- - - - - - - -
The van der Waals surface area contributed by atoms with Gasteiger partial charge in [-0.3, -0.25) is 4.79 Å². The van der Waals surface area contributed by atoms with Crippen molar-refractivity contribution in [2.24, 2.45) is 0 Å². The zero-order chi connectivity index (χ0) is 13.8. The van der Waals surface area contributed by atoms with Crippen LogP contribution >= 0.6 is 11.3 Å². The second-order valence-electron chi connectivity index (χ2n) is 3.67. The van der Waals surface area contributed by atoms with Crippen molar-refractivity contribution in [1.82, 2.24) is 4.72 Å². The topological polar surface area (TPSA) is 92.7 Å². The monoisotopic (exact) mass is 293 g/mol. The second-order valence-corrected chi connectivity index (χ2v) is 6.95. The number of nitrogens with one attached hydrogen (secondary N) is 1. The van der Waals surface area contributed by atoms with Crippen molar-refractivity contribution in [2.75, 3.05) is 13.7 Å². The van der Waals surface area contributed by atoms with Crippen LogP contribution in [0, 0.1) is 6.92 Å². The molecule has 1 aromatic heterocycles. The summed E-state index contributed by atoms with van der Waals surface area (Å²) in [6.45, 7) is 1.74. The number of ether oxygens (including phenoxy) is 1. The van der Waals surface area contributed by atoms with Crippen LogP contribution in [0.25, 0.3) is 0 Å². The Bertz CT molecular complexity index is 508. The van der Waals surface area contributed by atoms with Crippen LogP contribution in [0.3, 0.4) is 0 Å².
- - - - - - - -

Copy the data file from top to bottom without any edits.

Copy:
The van der Waals surface area contributed by atoms with Gasteiger partial charge in [-0.3, -0.25) is 4.79 Å². The van der Waals surface area contributed by atoms with Crippen molar-refractivity contribution in [2.24, 2.45) is 0 Å². The zero-order chi connectivity index (χ0) is 13.8. The van der Waals surface area contributed by atoms with Crippen LogP contribution >= 0.6 is 11.3 Å². The second-order valence-electron chi connectivity index (χ2n) is 3.67. The van der Waals surface area contributed by atoms with Crippen molar-refractivity contribution in [1.82, 2.24) is 4.72 Å². The topological polar surface area (TPSA) is 92.7 Å². The monoisotopic (exact) mass is 293 g/mol. The second-order valence-corrected chi connectivity index (χ2v) is 6.95. The number of nitrogens with one attached hydrogen (secondary N) is 1. The van der Waals surface area contributed by atoms with Crippen molar-refractivity contribution in [2.75, 3.05) is 13.7 Å². The van der Waals surface area contributed by atoms with Crippen LogP contribution in [0, 0.1) is 6.92 Å². The molecule has 1 aromatic heterocycles. The summed E-state index contributed by atoms with van der Waals surface area (Å²) in [6.45, 7) is 1.74. The number of ether oxygens (including phenoxy) is 1. The van der Waals surface area contributed by atoms with Crippen LogP contribution in [0.25, 0.3) is 0 Å². The Bertz CT molecular complexity index is 508. The van der Waals surface area contributed by atoms with Crippen LogP contribution in [0.3, 0.4) is 0 Å².